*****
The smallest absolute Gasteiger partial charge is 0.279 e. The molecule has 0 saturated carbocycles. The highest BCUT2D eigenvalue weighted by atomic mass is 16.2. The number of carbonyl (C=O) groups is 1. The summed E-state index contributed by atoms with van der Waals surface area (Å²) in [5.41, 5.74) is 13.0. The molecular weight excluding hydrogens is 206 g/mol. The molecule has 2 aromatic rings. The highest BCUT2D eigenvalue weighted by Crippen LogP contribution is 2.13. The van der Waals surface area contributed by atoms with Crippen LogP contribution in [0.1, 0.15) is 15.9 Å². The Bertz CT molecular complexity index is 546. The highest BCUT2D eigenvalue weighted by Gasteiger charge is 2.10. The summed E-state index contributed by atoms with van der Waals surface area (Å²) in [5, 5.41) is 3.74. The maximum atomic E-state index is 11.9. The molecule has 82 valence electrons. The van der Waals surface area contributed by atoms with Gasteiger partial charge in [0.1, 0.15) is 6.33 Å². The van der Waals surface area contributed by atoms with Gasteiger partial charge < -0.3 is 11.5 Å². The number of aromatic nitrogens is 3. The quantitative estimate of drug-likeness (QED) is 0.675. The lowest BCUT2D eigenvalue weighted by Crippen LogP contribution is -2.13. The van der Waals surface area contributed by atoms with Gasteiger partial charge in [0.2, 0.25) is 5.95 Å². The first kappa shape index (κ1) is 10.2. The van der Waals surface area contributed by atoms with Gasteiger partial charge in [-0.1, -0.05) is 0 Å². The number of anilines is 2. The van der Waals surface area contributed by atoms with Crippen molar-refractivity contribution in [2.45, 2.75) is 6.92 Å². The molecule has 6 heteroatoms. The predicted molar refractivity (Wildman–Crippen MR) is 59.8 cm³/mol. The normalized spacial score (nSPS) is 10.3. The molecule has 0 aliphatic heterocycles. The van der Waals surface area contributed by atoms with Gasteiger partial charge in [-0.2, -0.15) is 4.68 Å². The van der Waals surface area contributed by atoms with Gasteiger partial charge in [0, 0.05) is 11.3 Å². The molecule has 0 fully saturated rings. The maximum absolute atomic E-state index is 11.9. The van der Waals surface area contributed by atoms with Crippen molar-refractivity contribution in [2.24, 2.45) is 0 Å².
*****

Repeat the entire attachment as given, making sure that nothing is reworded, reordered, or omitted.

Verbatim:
The smallest absolute Gasteiger partial charge is 0.279 e. The molecule has 0 saturated carbocycles. The highest BCUT2D eigenvalue weighted by atomic mass is 16.2. The number of carbonyl (C=O) groups is 1. The summed E-state index contributed by atoms with van der Waals surface area (Å²) in [5.41, 5.74) is 13.0. The molecular weight excluding hydrogens is 206 g/mol. The molecule has 2 aromatic rings. The highest BCUT2D eigenvalue weighted by Crippen LogP contribution is 2.13. The van der Waals surface area contributed by atoms with Crippen LogP contribution in [0.1, 0.15) is 15.9 Å². The Bertz CT molecular complexity index is 546. The highest BCUT2D eigenvalue weighted by Gasteiger charge is 2.10. The summed E-state index contributed by atoms with van der Waals surface area (Å²) in [5, 5.41) is 3.74. The maximum atomic E-state index is 11.9. The molecule has 82 valence electrons. The van der Waals surface area contributed by atoms with Gasteiger partial charge in [0.1, 0.15) is 6.33 Å². The van der Waals surface area contributed by atoms with Gasteiger partial charge < -0.3 is 11.5 Å². The number of aromatic nitrogens is 3. The quantitative estimate of drug-likeness (QED) is 0.675. The lowest BCUT2D eigenvalue weighted by Crippen LogP contribution is -2.13. The van der Waals surface area contributed by atoms with Gasteiger partial charge in [0.2, 0.25) is 5.95 Å². The first kappa shape index (κ1) is 10.2. The van der Waals surface area contributed by atoms with Gasteiger partial charge in [-0.1, -0.05) is 0 Å². The number of anilines is 2. The van der Waals surface area contributed by atoms with Crippen molar-refractivity contribution in [2.45, 2.75) is 6.92 Å². The molecule has 6 heteroatoms. The predicted molar refractivity (Wildman–Crippen MR) is 59.8 cm³/mol. The normalized spacial score (nSPS) is 10.3. The molecule has 0 aliphatic heterocycles. The van der Waals surface area contributed by atoms with Gasteiger partial charge in [-0.2, -0.15) is 4.68 Å². The van der Waals surface area contributed by atoms with Gasteiger partial charge in [0, 0.05) is 11.3 Å². The molecule has 0 fully saturated rings. The maximum absolute atomic E-state index is 11.9. The van der Waals surface area contributed by atoms with Crippen molar-refractivity contribution in [2.24, 2.45) is 0 Å².